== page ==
Austin Powers: International Man of Mystery is a modern classic. Released in 1997 and starring SNL alum Mike Myers and Elizabeth Hurley, the film and its sequels are parodies of ’60s spy movies, riffing most obviously on the Sean Connery Bond films.
But if you were watching in China, you might think you’d signed up for a movie about a spy’s quest to find only the choicest deals on velvet suits from his local Goodwill, with a title like Ace Big Cheap Spy.
Throwing “Ace” into a title haphazardly isn’t all that uncommon in China, but we’ve selected Austin Powers for our list because even without “Ace” (which, let’s be honest, means nothing to us) the title makes absolutely no sense. It’s entirely possible that the cultural disconnect here meant that folks in China didn’t fully understand what the film was parodying (or that it was a parody at all) and just picked something silly to drive its audiences to what they saw as just another American comedy..
11. WALL-E = Machine Implement People General Mobilization (China)
WALL-E, released in 2008, is easily one of the most beloved entries in the Disney Pixar oeuvre. In it, the titular WALL-E is a trash compactor robot charged with cleaning up Earth (which basically looks like a giant landfill) while humans enjoy leisurely pursuits and obesity in giant space colonies.
It’s a light-hearted comedy with a point; a movie for the whole family that asks some important questions about consumerism, the environment, and our addiction to technology. But if you were watching in, you guessed it, China, you’d be forgiven if you thought the movie was about…actually, we have no idea what people anywhere could possibly expect from a movie titled Machine Implement People General Mobilization.
To be fair, this is almost certainly a case where the translation into Chinese makes sense for the audiences there, and the literal translation back into English is where the misunderstanding occurs. Still, it conjures assumptions of giant robot military political space epics, not cute little garbage disposals.
10. The Dark Knight = Batman: Knight of the Night (Spain)
Christopher Nolan’s The Dark Knight was released in 2008 and is arguably, financially and critically, the most successful Batman movie ever made. The film improved upon its already-impressive predecessor Batman Begins in almost every imaginable way, and with Heath Ledger’s unforgettable performance as The Joker, the movie has become the baseline by which fans judge all future film depictions of the Batman mythos.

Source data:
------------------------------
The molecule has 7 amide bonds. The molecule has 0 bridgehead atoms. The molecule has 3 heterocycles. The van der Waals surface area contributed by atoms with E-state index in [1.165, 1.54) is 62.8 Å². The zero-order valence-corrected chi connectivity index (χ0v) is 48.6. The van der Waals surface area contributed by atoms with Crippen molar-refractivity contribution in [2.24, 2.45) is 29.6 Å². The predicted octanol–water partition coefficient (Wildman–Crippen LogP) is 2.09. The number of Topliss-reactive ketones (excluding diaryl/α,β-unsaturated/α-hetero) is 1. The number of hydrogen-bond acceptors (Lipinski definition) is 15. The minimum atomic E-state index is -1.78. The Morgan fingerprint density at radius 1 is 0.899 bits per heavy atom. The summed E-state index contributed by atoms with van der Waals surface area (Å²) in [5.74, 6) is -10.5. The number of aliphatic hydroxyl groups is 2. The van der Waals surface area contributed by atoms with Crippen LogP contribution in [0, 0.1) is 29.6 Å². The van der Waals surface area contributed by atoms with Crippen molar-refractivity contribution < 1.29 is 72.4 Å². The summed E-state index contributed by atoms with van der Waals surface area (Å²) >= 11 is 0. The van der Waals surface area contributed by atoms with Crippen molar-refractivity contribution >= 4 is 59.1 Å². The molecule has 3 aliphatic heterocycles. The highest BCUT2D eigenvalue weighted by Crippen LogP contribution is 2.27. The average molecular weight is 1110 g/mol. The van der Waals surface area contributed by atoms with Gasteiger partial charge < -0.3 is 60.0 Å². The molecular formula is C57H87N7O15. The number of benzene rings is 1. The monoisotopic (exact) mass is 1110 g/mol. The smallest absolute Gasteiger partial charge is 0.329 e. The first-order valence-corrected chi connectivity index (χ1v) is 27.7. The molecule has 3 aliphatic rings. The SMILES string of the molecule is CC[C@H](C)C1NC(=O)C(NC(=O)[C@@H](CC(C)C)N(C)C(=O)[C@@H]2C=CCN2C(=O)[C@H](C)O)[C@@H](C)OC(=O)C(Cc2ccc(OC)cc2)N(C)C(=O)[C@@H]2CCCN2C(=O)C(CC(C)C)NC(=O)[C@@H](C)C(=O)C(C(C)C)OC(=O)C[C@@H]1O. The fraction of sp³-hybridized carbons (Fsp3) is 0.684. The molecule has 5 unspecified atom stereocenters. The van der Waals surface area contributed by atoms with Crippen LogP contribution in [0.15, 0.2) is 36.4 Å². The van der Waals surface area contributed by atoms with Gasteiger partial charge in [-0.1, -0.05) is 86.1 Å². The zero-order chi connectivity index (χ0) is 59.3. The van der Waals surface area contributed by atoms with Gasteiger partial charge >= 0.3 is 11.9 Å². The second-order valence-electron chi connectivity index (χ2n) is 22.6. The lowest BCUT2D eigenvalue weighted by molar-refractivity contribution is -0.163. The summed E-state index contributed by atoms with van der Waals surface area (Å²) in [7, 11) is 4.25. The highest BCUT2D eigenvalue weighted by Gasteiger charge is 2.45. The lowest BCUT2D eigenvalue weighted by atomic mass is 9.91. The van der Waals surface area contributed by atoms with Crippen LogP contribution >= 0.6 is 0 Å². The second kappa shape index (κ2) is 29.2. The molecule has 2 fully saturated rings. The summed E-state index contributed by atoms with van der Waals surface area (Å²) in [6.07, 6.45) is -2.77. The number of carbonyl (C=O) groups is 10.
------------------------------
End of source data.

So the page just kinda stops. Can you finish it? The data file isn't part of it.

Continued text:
But if you were watching the movie in Spain, you’d be forgiven if you thought you were watching a three-hour music video for a Batdance II single (may the Purple One rest in peace) with a title like Batman: Knight of the Night.
We can understand wanting to make sure that audiences know they’re signing up for a Batman movie when they look at the title, but what’s with Knight of the Night? To be fair, “Knight of the Night” doesn’t sound nearly as silly in Spanish as it does in English (Caballero del Noche), or maybe it does. You know we don’t speak Spanish.
9. That Awkward Moment – Are We Officially Dating? (Australia)
Awkwardness. It’s something Screen Rant writers experience on the daily. It’s something people like Zac Efron probably don’t really experience that often, but he was in a movie called That Awkward Moment in 2014 regardless, and he made a lot of money pretending to feel something we just do for free around here.
Though billed as a romantic comedy, the movie was a bit more on the dramatic side and, despite the title, didn’t really feature too many instances of the sort of hilariously awkward failings you would expect from a movie called That Awkward Moment.
It’s completely possible that we’re the ones who got the short end of the stick on this one. In Australia, the movie was titled Are We Officially Dating? Which sounds extremely on-the-nose except that the title fits the plot of the film pretty perfectly. Zac Efron and Imogen Poots’ characters, despite being beautiful, successful young people, can’t seem to figure out the status of their relationship throughout the film, and neither can the films’ other 2 pairings.